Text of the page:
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Posts tagged developers

New Android Developers numbers show recent OS rollout accelerating
August 13, 2014 | 12:25 pm

The most recent snapshot of Android OS usage from the Android Developers Dashboards, up to August 12th, shows adoption of KitKat, the latest fully available version of the OS, jumping some 3 percent in just a month, from 18 percent in July to a hair under 21 percent. If this kind of momentum continues, the proverbial fragmentation of the Android platform may soon be a thing of the past. The total numbers for Android Jelly Bean and KitKat takeup on the Dashboards now stand at 75.1 percent. With Android Ice Cream Sandwich (itself slightly down on the previous total) included as...

Latest Android numbers show no fragging fragmentation
January 13, 2014 | 10:32 am

androidThe latest figures on Android OS version usage and Android device screen size from the Google Developer Dashboards, "collected during a 7-day period ending on January 8, 2014," show that the oft-cited myth of Android platform fragmentation, often used as a pretext for preferring iOS, is ever more a thing of the past. And given the very well-informed complaints around the latest version of iOS, and features on the various sizes of iPad, and problems with Apple TV and other gadgets, it's also a myth that Apple devices don't suffer from fragmentation. (Warner Crocker: "I don’t buy the apologists who...

Apple pulls, rejects Kama Sutra app after years in app store
April 18, 2012 | 9:15 am

apple_afterOn TechCrunch, Chris Velazco has an interesting little post about iKamasutra, a Kama Sutra-based appbook that was pulled from Apple’s app store and Google Play for explicit material (which consisted of a few suggestive lines without much detail). From my vantage point, [app developer] NBITE has complied with everything that Apple has asked of them (and more). Brown hair? Fixed. Potentially suggestive gray lines? Gone. So what exactly is Apple’s problem with the app now? Well, when Apple finally responded to the Cesur and the NBITE team, it was to say that there were too...

B&N seeks Nook developers in UK, doesn’t say when it will be available there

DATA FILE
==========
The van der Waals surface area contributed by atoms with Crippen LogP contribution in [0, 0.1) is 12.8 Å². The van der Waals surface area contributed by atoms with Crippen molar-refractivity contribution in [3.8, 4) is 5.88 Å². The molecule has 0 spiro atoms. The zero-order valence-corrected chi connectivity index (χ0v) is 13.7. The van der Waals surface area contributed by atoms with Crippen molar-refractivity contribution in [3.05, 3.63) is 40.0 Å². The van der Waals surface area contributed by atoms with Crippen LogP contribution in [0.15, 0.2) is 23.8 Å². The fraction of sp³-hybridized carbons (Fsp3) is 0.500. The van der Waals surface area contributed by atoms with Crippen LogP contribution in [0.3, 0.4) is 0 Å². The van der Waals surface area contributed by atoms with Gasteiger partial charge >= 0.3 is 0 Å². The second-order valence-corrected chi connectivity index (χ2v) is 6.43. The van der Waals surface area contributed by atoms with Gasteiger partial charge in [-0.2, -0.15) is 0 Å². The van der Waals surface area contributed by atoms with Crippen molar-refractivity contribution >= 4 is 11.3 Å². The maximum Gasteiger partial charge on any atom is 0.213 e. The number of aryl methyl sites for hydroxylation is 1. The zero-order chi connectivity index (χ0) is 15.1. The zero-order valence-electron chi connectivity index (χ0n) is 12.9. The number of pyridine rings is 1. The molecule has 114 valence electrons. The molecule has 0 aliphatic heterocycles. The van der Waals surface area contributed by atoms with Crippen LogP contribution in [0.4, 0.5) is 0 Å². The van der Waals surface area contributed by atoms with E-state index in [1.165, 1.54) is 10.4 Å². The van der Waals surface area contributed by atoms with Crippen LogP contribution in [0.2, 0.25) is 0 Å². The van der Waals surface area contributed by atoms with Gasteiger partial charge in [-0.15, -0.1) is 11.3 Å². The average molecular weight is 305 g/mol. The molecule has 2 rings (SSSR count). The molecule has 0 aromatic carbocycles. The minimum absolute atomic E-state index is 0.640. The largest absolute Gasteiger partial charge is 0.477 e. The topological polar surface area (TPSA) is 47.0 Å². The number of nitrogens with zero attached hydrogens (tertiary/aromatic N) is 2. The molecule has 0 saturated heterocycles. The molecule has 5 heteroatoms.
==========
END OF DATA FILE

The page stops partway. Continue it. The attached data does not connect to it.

March 20, 2012 | 12:28 am

A brief piece on PaidContent by Laura Hazard Owen today covered the Barnes & Noble Nook Development Conference at Mobile Monday London. B&N didn’t really say much about when or if the Nook would be available internationally. The company did say it had no plans to open stores outside the US, and has not confirmed the rumors that it will be partnering with Waterstones to sell the Nook in the UK. This led to some puzzlement about the event in posts on Twitter—why was B&N recruiting developers in the UK if its devices weren’t even available there? Of course,...

International smartphone app developers begin removing apps from US stores
July 17, 2011 | 7:15 pm

The Guardian’s Apps Blog reports that a growing number of non-US-based app developers are withdrawing their applications from the US versions of Apple’s App Store and Google’s Android Market for fear of patent litigation from companies such as Lodsys, the patent troll who has filed a number of suits against app developers. The article covers developers such as Scottish developer Fraser Speirs, who removed his products from US app stores and tweeted, “Screw you, Lodsys.” The growth of patent lawsuits over apps raises serious issues for all the emerging smartphone platforms, because none of the...

New services bring iOS publishing to non-developers
July 15, 2011 | 8:32 am

The Los Angeles Times has a feature on a new company called GENWI that offers point-and-click app development for a monthly fee—essentially you add template parts, insert your own content, and hit publish (although it's a little more complicated than that since you still have to deal with Apple's approval process and fees). It reminded me of Red Foundry, a cheaper service that's been around a little longer and offers pretty much the same thing. I think they're interesting solutions to the challenge of dedicated app development. Although both companies aim to help you produce a wide variety of apps for...

Patent troll Lodsys files more lawsuits